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Sunday, January 30, 1994 - Page updated at 12:00 AM

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U.S. Soccer Team Gets Tie With Russia

They came, the 10th-largest crowd ever to watch a U.S. national team play in their home country. They cheered, especially when American Alexi Lalas tied the game with a spectacular, flying header in the final minutes.

But as much as the 43,651 who attended last night's U.S.-Russia match seemed to enjoy the international duel, it was national soccer officials and players who went away with excited eyes.

Hank Steinbrecher, executive director of the U.S. Soccer Federation, practically left Seattle begging for the city to pursue bringing a Major League Soccer team to the area in 1995.

"What we're saying is, get 10,000 season tickets committed," he said. "Then we'll come in and make it work."

The game lived up to every hope of U.S. soccer officials, drawing the size of crowd that confirmed for them that not all the old Seattle Sounders fans had moved away. Indeed, the potential audience for soccer as a specator sport only seemed to grow.

But Americans created enough action to satisfy even new fans like Seattle Mayor Norm Rice, who was in attendance. The Americans took 18 shots on goal in the 1-1 tie, ensuring that Russian goalie Zaour Khapov had ample chance to get acquainted with the artificial-turf carpet.

The Russians were much less of a presence, taking only three shots on goal. But they were efficient: Dmitri Radchenko, a young forward who plays professionally in Spain, opened the scoring with a goal shortly after intermission.

Radchenko kicked the ball over a leaping Tony Meola, the American goalie. The U.S. struck back with five minutes remaining when Lalas headed in a crossing kick from fellow defenseman Mike Lapper.

"It was an unbelievable ball," Lalas said. "I didn't even have to open my eyes it was so beautiful, as usual from Lapper."

Lalas, the most distinctive player on the field with his bushy red hair and long red goatee, shared his goal with the crowd. Leaping over a temporary railing surrounding the field and climbing up into the stands, he played the crowd for all it was worth.

The Americans played before a Palo Alto, Calif., crowd of 56,000 in December, but rarely do they come across crowds of 40,000 outside of California.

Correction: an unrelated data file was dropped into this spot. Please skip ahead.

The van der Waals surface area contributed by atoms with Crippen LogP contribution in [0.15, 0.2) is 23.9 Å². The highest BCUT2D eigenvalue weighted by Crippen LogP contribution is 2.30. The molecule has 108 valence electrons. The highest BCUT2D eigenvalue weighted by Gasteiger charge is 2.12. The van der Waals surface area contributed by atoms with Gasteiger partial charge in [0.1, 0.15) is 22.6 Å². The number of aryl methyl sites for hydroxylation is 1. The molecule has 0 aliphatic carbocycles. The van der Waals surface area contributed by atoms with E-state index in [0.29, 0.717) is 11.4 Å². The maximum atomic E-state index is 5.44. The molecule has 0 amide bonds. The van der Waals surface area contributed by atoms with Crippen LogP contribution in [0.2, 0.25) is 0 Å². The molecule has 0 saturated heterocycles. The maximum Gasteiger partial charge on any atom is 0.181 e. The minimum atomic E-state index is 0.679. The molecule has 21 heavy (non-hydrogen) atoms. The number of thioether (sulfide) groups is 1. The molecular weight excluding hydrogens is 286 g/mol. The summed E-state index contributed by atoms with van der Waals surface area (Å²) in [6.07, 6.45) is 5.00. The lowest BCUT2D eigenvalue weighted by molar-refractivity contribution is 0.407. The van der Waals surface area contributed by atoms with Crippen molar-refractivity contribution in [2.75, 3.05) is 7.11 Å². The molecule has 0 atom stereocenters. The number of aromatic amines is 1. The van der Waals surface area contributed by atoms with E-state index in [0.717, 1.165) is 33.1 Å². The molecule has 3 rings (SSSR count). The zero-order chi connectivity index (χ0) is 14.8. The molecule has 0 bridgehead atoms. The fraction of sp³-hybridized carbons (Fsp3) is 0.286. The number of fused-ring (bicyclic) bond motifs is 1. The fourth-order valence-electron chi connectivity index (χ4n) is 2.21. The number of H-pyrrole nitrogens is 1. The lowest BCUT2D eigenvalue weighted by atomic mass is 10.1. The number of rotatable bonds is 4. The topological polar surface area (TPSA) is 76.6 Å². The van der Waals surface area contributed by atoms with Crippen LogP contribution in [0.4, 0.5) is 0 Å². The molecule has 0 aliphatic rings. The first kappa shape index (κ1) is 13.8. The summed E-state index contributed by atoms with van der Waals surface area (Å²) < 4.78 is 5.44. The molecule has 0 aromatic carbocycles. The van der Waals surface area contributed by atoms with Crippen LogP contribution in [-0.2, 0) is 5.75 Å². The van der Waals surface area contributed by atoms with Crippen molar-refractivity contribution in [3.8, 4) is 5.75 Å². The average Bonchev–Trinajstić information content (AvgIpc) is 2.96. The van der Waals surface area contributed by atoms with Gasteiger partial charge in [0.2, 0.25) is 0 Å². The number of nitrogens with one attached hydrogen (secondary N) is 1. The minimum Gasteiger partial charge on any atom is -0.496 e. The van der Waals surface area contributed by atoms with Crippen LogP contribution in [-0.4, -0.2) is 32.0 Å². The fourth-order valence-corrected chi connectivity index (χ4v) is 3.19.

"I wish we could play in front of this crowd every week," Lalas said. "They're loud, they've got passion. Fans elsewhere could take a lesson from Seattle."

Steinbrecher said he hopes Seattle bids for a team in Major League Soccer, which plans to begin play in the spring of 1995 with 12 inaugural teams. The Sports and Events Council of Seattle-King County has expressed interest to the MLS in possibly making a bid by the May deadline, but will consider the issue in more detail this week when local soccer officials meet.

The nine cities that are hosting World Cup games this summer are expected to get first chance at joining the league, which plans to own and run each of the teams. But Steinbruecher said Seattle is a market the MLS is greatly interested in.

Seattle does not have a soccer-only facility of 20,000 to 30,000, which the MLS would prefer. But Steinbruecher said the MLS would not be against Seattle using Memorial Stadium as a temporary facility, until a permanent stadium could be built.

He also encouraged a group led by Alan Hinton, the former Seattle Sounders coach, to make application to the MLS in 1995. Hinton plans to start up the Sounders again this summer, in the American Professional Soccer League, a Division II enterprise. The MLS is Division I.

Alluding to the large crowd on hand last night, Steinbrecher said, "I don't know if this town will allow them to be Division II."

Chris Henderson of of Everett, a longtime U.S. national team member, received warm applause from the crowd during introductions of the starting lineup.

A midfielder, Henderson had several chances to score in the first half from his left flank, but couldn't convert. On one shot from about 50 feet out, he got a good look at the goal but barely pushed it to the right.

Copyright (c) 1994 Seattle Times Company, All Rights Reserved.

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